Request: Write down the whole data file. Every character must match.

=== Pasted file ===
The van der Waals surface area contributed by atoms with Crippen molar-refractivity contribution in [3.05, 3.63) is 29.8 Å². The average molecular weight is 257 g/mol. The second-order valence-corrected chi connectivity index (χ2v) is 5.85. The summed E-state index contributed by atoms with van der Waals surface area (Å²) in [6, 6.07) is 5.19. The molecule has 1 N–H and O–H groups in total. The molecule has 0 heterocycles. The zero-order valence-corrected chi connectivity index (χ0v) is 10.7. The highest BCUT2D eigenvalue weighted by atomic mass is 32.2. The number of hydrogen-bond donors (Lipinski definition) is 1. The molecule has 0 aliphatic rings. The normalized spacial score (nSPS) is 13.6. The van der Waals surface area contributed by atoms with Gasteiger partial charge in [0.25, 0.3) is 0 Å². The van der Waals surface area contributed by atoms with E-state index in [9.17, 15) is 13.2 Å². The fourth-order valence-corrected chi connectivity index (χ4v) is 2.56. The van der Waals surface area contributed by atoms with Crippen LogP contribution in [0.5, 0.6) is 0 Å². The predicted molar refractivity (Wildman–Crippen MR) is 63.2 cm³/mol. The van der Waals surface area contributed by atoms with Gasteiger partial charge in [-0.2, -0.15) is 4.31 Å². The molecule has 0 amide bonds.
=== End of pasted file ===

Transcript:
The van der Waals surface area contributed by atoms with Crippen molar-refractivity contribution in [3.05, 3.63) is 29.8 Å². The average molecular weight is 257 g/mol. The second-order valence-corrected chi connectivity index (χ2v) is 5.85. The summed E-state index contributed by atoms with van der Waals surface area (Å²) in [6, 6.07) is 5.19. The molecule has 1 N–H and O–H groups in total. The molecule has 0 heterocycles. The zero-order valence-corrected chi connectivity index (χ0v) is 10.7. The highest BCUT2D eigenvalue weighted by atomic mass is 32.2. The number of hydrogen-bond donors (Lipinski definition) is 1. The molecule has 0 aliphatic rings. The normalized spacial score (nSPS) is 13.6. The van der Waals surface area contributed by atoms with Gasteiger partial charge in [0.25, 0.3) is 0 Å². The van der Waals surface area contributed by atoms with E-state index in [9.17, 15) is 13.2 Å². The fourth-order valence-corrected chi connectivity index (χ4v) is 2.56. The van der Waals surface area contributed by atoms with Crippen LogP contribution in [0.5, 0.6) is 0 Å². The predicted molar refractivity (Wildman–Crippen MR) is 63.2 cm³/mol. The van der Waals surface area contributed by atoms with Gasteiger partial charge in [-0.2, -0.15) is 4.31 Å². The molecule has 0 amide bonds.